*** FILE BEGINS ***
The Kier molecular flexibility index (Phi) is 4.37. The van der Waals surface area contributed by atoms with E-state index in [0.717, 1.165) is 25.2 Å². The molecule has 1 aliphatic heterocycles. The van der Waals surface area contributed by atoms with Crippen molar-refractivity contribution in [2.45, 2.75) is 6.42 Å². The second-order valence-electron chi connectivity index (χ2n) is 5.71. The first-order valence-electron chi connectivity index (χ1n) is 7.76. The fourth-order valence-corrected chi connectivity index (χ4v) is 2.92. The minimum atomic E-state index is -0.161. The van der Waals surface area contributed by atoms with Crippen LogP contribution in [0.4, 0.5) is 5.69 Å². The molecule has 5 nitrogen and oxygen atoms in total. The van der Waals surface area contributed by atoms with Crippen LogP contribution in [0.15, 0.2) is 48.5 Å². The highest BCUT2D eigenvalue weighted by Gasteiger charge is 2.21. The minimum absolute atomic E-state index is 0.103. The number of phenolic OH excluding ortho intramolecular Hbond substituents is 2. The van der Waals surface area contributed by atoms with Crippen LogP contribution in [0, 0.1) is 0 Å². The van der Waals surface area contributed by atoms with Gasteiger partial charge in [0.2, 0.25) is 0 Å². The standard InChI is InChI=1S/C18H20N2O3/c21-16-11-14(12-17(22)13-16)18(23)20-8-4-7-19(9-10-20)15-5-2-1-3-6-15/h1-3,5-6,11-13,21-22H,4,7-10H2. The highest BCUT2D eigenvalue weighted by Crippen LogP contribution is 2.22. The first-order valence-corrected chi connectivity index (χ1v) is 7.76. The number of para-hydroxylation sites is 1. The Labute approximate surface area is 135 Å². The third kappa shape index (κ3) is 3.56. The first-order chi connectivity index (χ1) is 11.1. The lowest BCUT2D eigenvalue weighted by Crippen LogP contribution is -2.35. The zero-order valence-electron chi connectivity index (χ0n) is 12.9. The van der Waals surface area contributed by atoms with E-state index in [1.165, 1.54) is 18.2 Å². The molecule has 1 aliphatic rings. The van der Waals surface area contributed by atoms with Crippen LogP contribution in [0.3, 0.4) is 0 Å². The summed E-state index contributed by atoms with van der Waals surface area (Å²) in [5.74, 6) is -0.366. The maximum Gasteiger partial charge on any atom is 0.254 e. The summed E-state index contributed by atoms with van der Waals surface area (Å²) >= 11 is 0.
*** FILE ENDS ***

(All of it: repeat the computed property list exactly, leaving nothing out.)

The Kier molecular flexibility index (Phi) is 4.37. The van der Waals surface area contributed by atoms with E-state index in [0.717, 1.165) is 25.2 Å². The molecule has 1 aliphatic heterocycles. The van der Waals surface area contributed by atoms with Crippen molar-refractivity contribution in [2.45, 2.75) is 6.42 Å². The second-order valence-electron chi connectivity index (χ2n) is 5.71. The first-order valence-electron chi connectivity index (χ1n) is 7.76. The fourth-order valence-corrected chi connectivity index (χ4v) is 2.92. The minimum atomic E-state index is -0.161. The van der Waals surface area contributed by atoms with Crippen LogP contribution in [0.4, 0.5) is 5.69 Å². The molecule has 5 nitrogen and oxygen atoms in total. The van der Waals surface area contributed by atoms with Crippen LogP contribution in [0.15, 0.2) is 48.5 Å². The highest BCUT2D eigenvalue weighted by Gasteiger charge is 2.21. The minimum absolute atomic E-state index is 0.103. The number of phenolic OH excluding ortho intramolecular Hbond substituents is 2. The van der Waals surface area contributed by atoms with Crippen LogP contribution in [0, 0.1) is 0 Å². The van der Waals surface area contributed by atoms with Gasteiger partial charge in [0.2, 0.25) is 0 Å². The standard InChI is InChI=1S/C18H20N2O3/c21-16-11-14(12-17(22)13-16)18(23)20-8-4-7-19(9-10-20)15-5-2-1-3-6-15/h1-3,5-6,11-13,21-22H,4,7-10H2. The highest BCUT2D eigenvalue weighted by Crippen LogP contribution is 2.22. The first-order valence-corrected chi connectivity index (χ1v) is 7.76. The number of para-hydroxylation sites is 1. The Labute approximate surface area is 135 Å². The third kappa shape index (κ3) is 3.56. The first-order chi connectivity index (χ1) is 11.1. The lowest BCUT2D eigenvalue weighted by Crippen LogP contribution is -2.35. The zero-order valence-electron chi connectivity index (χ0n) is 12.9. The van der Waals surface area contributed by atoms with E-state index in [1.165, 1.54) is 18.2 Å². The molecule has 1 aliphatic rings. The van der Waals surface area contributed by atoms with Crippen LogP contribution in [0.3, 0.4) is 0 Å². The summed E-state index contributed by atoms with van der Waals surface area (Å²) in [5.74, 6) is -0.366. The maximum Gasteiger partial charge on any atom is 0.254 e. The summed E-state index contributed by atoms with van der Waals surface area (Å²) >= 11 is 0.